'Painting' Greece's Debt Sustainable:
An Exercise in Futility or a Viable Project?
Emeritus professor of international political economy, Panteion University of Athens, Vice-chairman of Piraeus Bank
Research Fellow, ELIAMEP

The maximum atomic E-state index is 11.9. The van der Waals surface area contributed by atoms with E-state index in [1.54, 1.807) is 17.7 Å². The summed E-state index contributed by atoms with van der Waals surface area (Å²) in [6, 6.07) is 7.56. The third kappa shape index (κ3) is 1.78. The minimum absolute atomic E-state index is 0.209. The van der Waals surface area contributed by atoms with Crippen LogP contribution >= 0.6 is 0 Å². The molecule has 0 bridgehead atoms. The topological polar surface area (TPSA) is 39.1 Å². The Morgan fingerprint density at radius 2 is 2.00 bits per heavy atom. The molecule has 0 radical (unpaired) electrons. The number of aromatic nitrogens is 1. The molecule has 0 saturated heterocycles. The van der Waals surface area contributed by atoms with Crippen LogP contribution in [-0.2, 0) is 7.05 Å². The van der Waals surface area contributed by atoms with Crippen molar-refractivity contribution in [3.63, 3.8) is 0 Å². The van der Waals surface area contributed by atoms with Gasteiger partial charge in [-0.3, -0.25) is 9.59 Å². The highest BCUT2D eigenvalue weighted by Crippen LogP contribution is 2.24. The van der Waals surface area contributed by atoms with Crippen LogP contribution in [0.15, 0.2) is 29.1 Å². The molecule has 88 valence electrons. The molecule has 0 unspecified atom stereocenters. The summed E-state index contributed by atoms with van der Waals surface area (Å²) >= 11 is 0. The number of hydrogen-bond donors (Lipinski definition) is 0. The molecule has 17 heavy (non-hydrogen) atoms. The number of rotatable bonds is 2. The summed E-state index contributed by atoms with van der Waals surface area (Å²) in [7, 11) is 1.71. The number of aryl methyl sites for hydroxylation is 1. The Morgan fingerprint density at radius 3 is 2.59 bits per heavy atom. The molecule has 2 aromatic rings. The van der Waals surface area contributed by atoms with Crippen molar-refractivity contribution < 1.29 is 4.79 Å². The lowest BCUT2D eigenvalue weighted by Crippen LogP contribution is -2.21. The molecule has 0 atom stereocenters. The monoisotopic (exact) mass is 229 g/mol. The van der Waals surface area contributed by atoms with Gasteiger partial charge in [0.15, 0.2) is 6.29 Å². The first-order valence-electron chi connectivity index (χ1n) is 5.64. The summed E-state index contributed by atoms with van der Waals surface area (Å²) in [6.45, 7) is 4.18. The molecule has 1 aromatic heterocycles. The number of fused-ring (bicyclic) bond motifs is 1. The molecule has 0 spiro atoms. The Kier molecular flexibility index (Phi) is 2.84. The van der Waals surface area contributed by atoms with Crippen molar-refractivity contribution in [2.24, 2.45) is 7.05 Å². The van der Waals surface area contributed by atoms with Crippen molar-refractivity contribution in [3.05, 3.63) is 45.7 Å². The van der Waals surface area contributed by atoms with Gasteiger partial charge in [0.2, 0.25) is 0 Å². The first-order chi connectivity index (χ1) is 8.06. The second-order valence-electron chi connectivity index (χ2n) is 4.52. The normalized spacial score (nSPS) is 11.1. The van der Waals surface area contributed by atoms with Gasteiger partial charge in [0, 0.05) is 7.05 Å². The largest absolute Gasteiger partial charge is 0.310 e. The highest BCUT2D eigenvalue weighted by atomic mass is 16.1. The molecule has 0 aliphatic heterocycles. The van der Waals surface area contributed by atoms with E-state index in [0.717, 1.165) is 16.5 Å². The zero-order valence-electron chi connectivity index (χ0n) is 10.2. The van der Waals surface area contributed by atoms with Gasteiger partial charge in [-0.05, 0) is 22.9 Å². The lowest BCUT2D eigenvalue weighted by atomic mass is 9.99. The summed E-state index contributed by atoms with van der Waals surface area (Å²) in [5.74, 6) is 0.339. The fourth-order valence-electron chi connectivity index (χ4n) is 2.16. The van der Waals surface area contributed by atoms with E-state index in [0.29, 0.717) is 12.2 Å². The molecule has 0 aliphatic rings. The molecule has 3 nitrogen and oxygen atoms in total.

The question of Greece's debt sustainability has been lingering over the country's economy. Resolving it will not prove an easy task. Definitions and measures of sustainability vary, competing, in fact, with political calculations and differing - creditor/debtor - perspectives. The paper examines current developments, appraising both the size of fiscal consolidation undertaken and the effects on the economy's growth prospects. Austerity has proven self-defeating: investor confidence in the Greek economy has not been restored, while the debt ratio has deteriorated. Projecting the future costs of debt servicing in the medium-term, the paper argues for a co-ordinated strategy to arrive at debt sustainability, including official debt relief. It differs from other proposals that have been put forward, as it attempts to answer both the moral hazard problem and place Greece's trajectory in the broader European environment.